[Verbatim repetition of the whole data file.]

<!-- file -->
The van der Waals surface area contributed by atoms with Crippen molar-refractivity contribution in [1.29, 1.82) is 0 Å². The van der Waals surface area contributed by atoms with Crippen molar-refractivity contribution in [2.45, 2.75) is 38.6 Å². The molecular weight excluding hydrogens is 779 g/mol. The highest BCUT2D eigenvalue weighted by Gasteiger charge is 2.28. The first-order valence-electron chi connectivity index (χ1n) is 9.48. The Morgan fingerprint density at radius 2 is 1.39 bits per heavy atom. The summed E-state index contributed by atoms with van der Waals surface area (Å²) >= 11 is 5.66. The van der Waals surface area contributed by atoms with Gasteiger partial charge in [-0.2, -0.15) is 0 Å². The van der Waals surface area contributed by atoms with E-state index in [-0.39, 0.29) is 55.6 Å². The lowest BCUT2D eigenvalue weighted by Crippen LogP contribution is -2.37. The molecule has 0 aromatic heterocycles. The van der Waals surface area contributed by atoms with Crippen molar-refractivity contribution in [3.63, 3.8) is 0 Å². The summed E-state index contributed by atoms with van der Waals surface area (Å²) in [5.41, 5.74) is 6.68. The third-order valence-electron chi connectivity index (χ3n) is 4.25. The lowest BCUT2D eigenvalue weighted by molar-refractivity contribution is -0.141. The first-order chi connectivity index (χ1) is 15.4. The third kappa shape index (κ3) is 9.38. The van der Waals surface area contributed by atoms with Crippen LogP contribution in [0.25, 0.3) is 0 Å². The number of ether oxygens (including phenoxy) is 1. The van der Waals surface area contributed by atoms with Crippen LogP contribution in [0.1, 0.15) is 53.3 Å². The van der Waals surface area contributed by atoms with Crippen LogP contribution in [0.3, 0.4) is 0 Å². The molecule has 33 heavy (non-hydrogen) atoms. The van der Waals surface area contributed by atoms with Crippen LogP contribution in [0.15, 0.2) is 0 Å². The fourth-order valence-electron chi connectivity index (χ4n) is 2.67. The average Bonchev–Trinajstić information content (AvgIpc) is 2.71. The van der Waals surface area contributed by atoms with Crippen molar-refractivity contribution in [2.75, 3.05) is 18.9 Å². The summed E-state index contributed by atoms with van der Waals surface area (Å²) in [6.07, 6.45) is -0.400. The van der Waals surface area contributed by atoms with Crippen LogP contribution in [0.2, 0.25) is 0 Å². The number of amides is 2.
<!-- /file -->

The van der Waals surface area contributed by atoms with Crippen molar-refractivity contribution in [1.29, 1.82) is 0 Å². The van der Waals surface area contributed by atoms with Crippen molar-refractivity contribution in [2.45, 2.75) is 38.6 Å². The molecular weight excluding hydrogens is 779 g/mol. The highest BCUT2D eigenvalue weighted by Gasteiger charge is 2.28. The first-order valence-electron chi connectivity index (χ1n) is 9.48. The Morgan fingerprint density at radius 2 is 1.39 bits per heavy atom. The summed E-state index contributed by atoms with van der Waals surface area (Å²) >= 11 is 5.66. The van der Waals surface area contributed by atoms with Gasteiger partial charge in [-0.2, -0.15) is 0 Å². The van der Waals surface area contributed by atoms with E-state index in [-0.39, 0.29) is 55.6 Å². The lowest BCUT2D eigenvalue weighted by Crippen LogP contribution is -2.37. The molecule has 0 aromatic heterocycles. The van der Waals surface area contributed by atoms with Crippen molar-refractivity contribution in [3.63, 3.8) is 0 Å². The summed E-state index contributed by atoms with van der Waals surface area (Å²) in [5.41, 5.74) is 6.68. The third-order valence-electron chi connectivity index (χ3n) is 4.25. The lowest BCUT2D eigenvalue weighted by molar-refractivity contribution is -0.141. The first-order chi connectivity index (χ1) is 15.4. The third kappa shape index (κ3) is 9.38. The van der Waals surface area contributed by atoms with Crippen LogP contribution in [0.25, 0.3) is 0 Å². The number of ether oxygens (including phenoxy) is 1. The van der Waals surface area contributed by atoms with Crippen LogP contribution in [0.1, 0.15) is 53.3 Å². The van der Waals surface area contributed by atoms with Crippen LogP contribution in [0.3, 0.4) is 0 Å². The molecule has 33 heavy (non-hydrogen) atoms. The van der Waals surface area contributed by atoms with Crippen LogP contribution in [0.15, 0.2) is 0 Å². The fourth-order valence-electron chi connectivity index (χ4n) is 2.67. The average Bonchev–Trinajstić information content (AvgIpc) is 2.71. The van der Waals surface area contributed by atoms with Crippen molar-refractivity contribution in [2.75, 3.05) is 18.9 Å². The summed E-state index contributed by atoms with van der Waals surface area (Å²) in [6.07, 6.45) is -0.400. The van der Waals surface area contributed by atoms with Crippen LogP contribution in [0.2, 0.25) is 0 Å². The number of amides is 2.